Sander “Sandy” Logan doesn’t take words lightly.
He believes wholeheartedly in every directive mentioned in the Honor Guard Mission Statement: “… to display the last full measure of honor and tribute, with pride, respect, dignity and integrity, at funeral and/or memorial services for active or retired Emergency Services personnel while providing comfort, compassion, and support to the families of the lost. Additionally, to properly display and show respect for the flag of our nation while proudly representing our company, community and country.”
“This team has a special place in my heart,” says Logan, a former U.S. Coast Guard Search and Rescue responder and retired paramedic, who now serves as Team Lead for Global Medical Response’s (GMR) Honor Guard. “To serve on this team is an emotional calling, which can take a toll at times but it’s always worth the effort.”
The Honor Guard concept started in early Greece to pay tribute to the military’s fallen at special ceremonies. It was soon adopted by other world militaries, and eventually, by those who served in the emergency response field. For GMR, this special representation started with the American Medical Response (AMR) Portland, Oregon operation when a paramedic ended her shift, left work, and died in a car accident on her way home. “Her co-workers were devastated,” says Logan who recalls the event. “They wanted to do something to show respect to her service, dedication to helping others,” he says. And as a direct result of this tragedy, the Portland Honor Guard team was formed in 2002. Five other AMR teams formed independently with the most recent in Rochester, New York, in 2018. Two Rural Metro Fire honor guard teams were also formed about that same time.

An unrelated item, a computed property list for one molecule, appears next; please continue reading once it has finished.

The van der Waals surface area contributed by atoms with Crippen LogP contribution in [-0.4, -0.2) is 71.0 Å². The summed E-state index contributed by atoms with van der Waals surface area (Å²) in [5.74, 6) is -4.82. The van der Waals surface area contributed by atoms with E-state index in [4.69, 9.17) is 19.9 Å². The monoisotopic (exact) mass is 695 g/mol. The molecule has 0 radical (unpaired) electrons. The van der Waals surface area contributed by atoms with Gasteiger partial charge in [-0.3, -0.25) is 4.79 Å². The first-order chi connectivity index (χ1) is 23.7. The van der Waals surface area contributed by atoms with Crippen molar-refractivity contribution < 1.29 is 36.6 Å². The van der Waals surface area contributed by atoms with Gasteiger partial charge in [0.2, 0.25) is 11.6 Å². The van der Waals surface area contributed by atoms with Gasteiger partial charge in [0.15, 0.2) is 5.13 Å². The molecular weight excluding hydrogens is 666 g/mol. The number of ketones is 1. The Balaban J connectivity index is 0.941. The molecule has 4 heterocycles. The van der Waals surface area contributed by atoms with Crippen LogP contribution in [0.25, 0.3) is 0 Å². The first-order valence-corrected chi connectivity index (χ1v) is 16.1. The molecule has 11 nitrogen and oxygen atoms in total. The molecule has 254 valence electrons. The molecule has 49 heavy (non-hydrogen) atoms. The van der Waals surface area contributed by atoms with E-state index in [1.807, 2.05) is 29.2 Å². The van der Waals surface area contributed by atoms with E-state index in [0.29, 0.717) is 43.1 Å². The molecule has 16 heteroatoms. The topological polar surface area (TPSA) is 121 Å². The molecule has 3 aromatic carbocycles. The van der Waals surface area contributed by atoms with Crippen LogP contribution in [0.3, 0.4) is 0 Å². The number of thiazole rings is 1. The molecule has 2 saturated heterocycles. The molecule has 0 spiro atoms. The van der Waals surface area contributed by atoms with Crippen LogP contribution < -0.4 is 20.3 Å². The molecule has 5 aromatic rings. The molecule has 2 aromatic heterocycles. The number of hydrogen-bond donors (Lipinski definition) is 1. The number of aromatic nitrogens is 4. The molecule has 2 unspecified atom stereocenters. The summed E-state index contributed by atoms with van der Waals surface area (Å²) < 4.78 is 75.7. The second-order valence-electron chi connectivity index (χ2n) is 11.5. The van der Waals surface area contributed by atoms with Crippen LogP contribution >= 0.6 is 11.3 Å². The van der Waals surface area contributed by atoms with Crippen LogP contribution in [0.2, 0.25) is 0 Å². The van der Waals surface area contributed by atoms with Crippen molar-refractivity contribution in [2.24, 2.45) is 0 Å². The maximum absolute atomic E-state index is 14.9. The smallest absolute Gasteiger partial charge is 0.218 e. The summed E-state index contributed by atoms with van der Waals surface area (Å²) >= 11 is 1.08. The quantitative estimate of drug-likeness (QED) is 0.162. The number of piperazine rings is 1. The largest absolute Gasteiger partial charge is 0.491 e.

Today, Logan assists eight AMR and Rural Metro Fire Honor Guard teams, about 55 men and women, to cover events including Line of Duty Deaths (LODD), active duty and retiree deaths, and other ceremonies. Those who serve on the teams come from all levels of the company.
And while the program is voluntary and always looking for potential new teams, Logan emphasizes that the work of Honor Guard is not easy and requires a special kind of stamina. Specific equipment is required and there are protocols that must be followed.
“The training is tough. Not everyone can do it. You have to be able to endure difficult situations, like being able to stand still for long periods of time, including standing in hot weather or other severe climate conditions. You have to be able to carry a heavy casket and carry it a long way, even in rough terrain, such as a rugged hillside. I’ve seen people suffer injuries and mental breakdowns because they can’t handle the physical or emotional strains of this duty,” says Logan.
You also have to be able to follow commands. Teams respond to fire, law enforcement and other ambulance companies in addition to being called at a moment’s notice to serve at a funeral or ceremony for a fallen employee anywhere in the company. Each entity or area has unique customs and traditions. Being able to follow the orders of the commanding officer is critical to being Honor Guard. It’s vital to the integrity of the service that members cooperate with each other to ensure that every symbolic act is carried out to its fullest. One of, and perhaps the most precious and revered, “symbolic acts” that require full adherence is the folding of the American flag.
There are 13 folds involved with this protocol to represent the original 13 colonies. Each fold signifies a special meaning that is practiced to perfection.
It is this kind of attention to detail that draws people like Logan to this calling. He believes a life of service deserves a public display of honor. In fact, when members come to him with complaints or issues regarding the role, Logan pulls out a special printout given to him by an instructor from the National Guard Academy. The printout reads, “If you do this job properly, there is nothing more noble you will do with your life.”
Logan uses these words to remind members why they serve in the Honor Guard. “It’s not about us. It’s about your fallen brothers and sisters, and if dealing with a little inconvenience or challenge comes with recognizing these heroes, then, so be it.” He says we should, “never forget why we’re here, who we’re here for and how we’re honoring them. They are our friends, co-workers, family and perhaps, most of all — they are our heroes.”
So, as they say among the team, “Service Before Self.” This is what it means to be Honor Guard.